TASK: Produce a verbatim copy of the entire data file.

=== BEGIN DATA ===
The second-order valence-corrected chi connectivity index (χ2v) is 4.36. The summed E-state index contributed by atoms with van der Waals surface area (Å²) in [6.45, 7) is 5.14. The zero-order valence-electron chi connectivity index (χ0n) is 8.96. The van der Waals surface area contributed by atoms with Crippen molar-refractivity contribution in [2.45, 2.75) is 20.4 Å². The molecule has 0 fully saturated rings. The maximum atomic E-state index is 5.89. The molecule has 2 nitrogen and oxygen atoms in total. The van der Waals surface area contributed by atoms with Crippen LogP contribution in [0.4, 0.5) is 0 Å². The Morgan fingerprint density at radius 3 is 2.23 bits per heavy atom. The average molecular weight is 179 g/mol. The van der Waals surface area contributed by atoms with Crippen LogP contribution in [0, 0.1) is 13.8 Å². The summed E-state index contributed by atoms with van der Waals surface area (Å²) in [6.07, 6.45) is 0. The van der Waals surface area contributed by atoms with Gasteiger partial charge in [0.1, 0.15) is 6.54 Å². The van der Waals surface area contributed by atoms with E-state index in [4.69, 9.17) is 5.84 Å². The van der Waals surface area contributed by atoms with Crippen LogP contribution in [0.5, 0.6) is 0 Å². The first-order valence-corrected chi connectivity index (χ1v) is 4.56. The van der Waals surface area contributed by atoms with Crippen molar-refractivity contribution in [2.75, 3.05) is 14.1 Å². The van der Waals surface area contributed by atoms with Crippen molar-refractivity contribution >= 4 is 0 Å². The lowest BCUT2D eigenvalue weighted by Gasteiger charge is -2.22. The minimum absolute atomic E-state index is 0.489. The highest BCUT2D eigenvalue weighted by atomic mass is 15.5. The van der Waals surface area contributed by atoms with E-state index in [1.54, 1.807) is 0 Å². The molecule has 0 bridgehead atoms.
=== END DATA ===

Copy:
The second-order valence-corrected chi connectivity index (χ2v) is 4.36. The summed E-state index contributed by atoms with van der Waals surface area (Å²) in [6.45, 7) is 5.14. The zero-order valence-electron chi connectivity index (χ0n) is 8.96. The van der Waals surface area contributed by atoms with Crippen molar-refractivity contribution in [2.45, 2.75) is 20.4 Å². The molecule has 0 fully saturated rings. The maximum atomic E-state index is 5.89. The molecule has 2 nitrogen and oxygen atoms in total. The van der Waals surface area contributed by atoms with Crippen LogP contribution in [0.4, 0.5) is 0 Å². The Morgan fingerprint density at radius 3 is 2.23 bits per heavy atom. The average molecular weight is 179 g/mol. The van der Waals surface area contributed by atoms with Crippen LogP contribution in [0, 0.1) is 13.8 Å². The summed E-state index contributed by atoms with van der Waals surface area (Å²) in [6.07, 6.45) is 0. The van der Waals surface area contributed by atoms with Gasteiger partial charge in [0.1, 0.15) is 6.54 Å². The van der Waals surface area contributed by atoms with E-state index in [4.69, 9.17) is 5.84 Å². The van der Waals surface area contributed by atoms with Crippen LogP contribution in [0.5, 0.6) is 0 Å². The first-order valence-corrected chi connectivity index (χ1v) is 4.56. The van der Waals surface area contributed by atoms with Crippen molar-refractivity contribution in [2.75, 3.05) is 14.1 Å². The van der Waals surface area contributed by atoms with Crippen molar-refractivity contribution >= 4 is 0 Å². The lowest BCUT2D eigenvalue weighted by Gasteiger charge is -2.22. The minimum absolute atomic E-state index is 0.489. The highest BCUT2D eigenvalue weighted by atomic mass is 15.5. The van der Waals surface area contributed by atoms with E-state index in [1.54, 1.807) is 0 Å². The molecule has 0 bridgehead atoms.